For members


French taxman launches crackdown on undeclared property extensions

French tax authorities are planning a crackdown on people who do not declare improvement to their homes such as extensions and swimming pools, by using aerial photos of property.

The French tax service has fixed its eyes on verandas and home extensions, with the hopes of locating those who failed to declare any new, permanent changes to their property to the tax authorities. 

The DGFiP – the Public Finances Directorate General in France – recently announced its intention to extend the use its artificial intelligence tool, originally intended to locate undeclared swimming pools, for seeking out undeclared home extensions as well. 

In France, the property owners’ tax taxe foncière is linked to home value, so any “permanent” changes that increase property value must be declared. For pools, property owners must declare the installation of a permanent in-ground swimming pool within 90 days of construction.

Officially, tax authorities refer to something as being permanent if it is fixed to the ground with “large screws or cement.” This basically means that if you cannot pack up the deck or pool at the end of the season, then it could be considered as part of your property taxes for increasing the value of your home.

READ MORE: Everything you need know about installing a swimming pool at your French property

The software, which was created by Google and the French IT company, Capgemini, was developed at the behest of French tax authorities.

Essentially, the tool uses “aerial photographs taken by the National Institute of Geographic and Forestry Information (IGN)” to increase the accuracy of “direct local taxation,” explained a spokesperson from the DGFip to French daily Le Parisien at the start of the project.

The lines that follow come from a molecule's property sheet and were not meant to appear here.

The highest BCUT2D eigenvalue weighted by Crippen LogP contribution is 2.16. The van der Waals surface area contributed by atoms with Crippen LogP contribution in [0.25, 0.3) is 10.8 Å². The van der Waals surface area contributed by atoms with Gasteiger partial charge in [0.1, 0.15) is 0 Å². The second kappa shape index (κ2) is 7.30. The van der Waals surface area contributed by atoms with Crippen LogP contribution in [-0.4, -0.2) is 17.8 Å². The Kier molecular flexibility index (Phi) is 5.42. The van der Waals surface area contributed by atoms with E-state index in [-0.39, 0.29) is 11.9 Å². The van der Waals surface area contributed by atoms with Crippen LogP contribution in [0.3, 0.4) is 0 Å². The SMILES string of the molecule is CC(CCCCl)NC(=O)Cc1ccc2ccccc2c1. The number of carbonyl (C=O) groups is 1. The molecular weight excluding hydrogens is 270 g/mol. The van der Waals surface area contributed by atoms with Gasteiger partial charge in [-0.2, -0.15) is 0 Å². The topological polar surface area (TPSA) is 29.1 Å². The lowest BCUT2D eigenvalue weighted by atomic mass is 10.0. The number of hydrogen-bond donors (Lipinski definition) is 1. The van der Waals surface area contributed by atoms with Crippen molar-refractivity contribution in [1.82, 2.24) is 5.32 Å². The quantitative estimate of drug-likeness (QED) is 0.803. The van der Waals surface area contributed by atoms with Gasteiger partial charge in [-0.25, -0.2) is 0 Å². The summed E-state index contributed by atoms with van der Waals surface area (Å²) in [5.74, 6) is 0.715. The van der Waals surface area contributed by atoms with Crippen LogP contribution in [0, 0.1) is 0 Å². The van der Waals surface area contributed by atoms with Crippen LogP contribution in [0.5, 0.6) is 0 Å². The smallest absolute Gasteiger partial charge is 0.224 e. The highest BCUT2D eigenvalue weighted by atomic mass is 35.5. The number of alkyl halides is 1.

Originally, it was tested out in nine départements across France in 2021: Alpes-Maritimes, Var, Bouches-du-Rhône, Ardèche, Rhône, Haute-Savoie, Vendée, Maine-et-Loire and Morbihan. The experiment helped locate hundreds of undeclared swimming pools and allowed tax authorities to levy over €10 million in increased tax revenue, as shown in the graphic below. 

At the start of the project, a spokesperson for the DGFiP told Le Parisien that they hope to extend the software to “the entire metropolitan territory in 2022.” 

Now, they are hoping to further widen the scope of the technology so that it can also locate verandas and home extensions. 

However, the project has received some backlash for having a high rate of errors. Philippe Laget, a worker a the Public Finances office in Bouches-du-Rhône noted to Le Parisien that his département had error rates of about 30 percent, “which will lead to the taxation of certain pools that should not have been taxed, or even to tax adjustments.”

This was often due to the software mistaking non-permanent installations or above-ground pools for permanent ones. 

The experimental round of the software simply informed property-owners that an undeclared swimming pool had been located on their property, and asked them to respond by providing details such as the time of construction and size of the pool.

READ MORE: Reader question: How can I challenge my French tax bill?

The director of the DGFiP assured Le Parisien that before the technology is extended, they will “need to be sure” that the software will be able to decipher between home extensions and other outdoor structures such as dog houses or kids’ backyard forts. Tax agents are also hopeful that the software will allow them to locate abandoned buildings so that taxpayers are not unnecessarily taxed for vacant, derelict structures on their properties.

A report at the end of the 2021 project found that 94 percent of those who received this letter did indeed “confirm the taxable character of their swimming pool,” though local tax agents also noted an increase in complaints after tax notices were sent in August. Property-owners can contest the results of the software by sending photographs or requesting that an agent visit their home.

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For members


New French property tax declaration – your questions answered

This year the French tax office has announced that property-owners have to complete an extra tax declaration - from the rules for non-residents to second-home owners, we answer your questions on this.

New French property tax declaration - your questions answered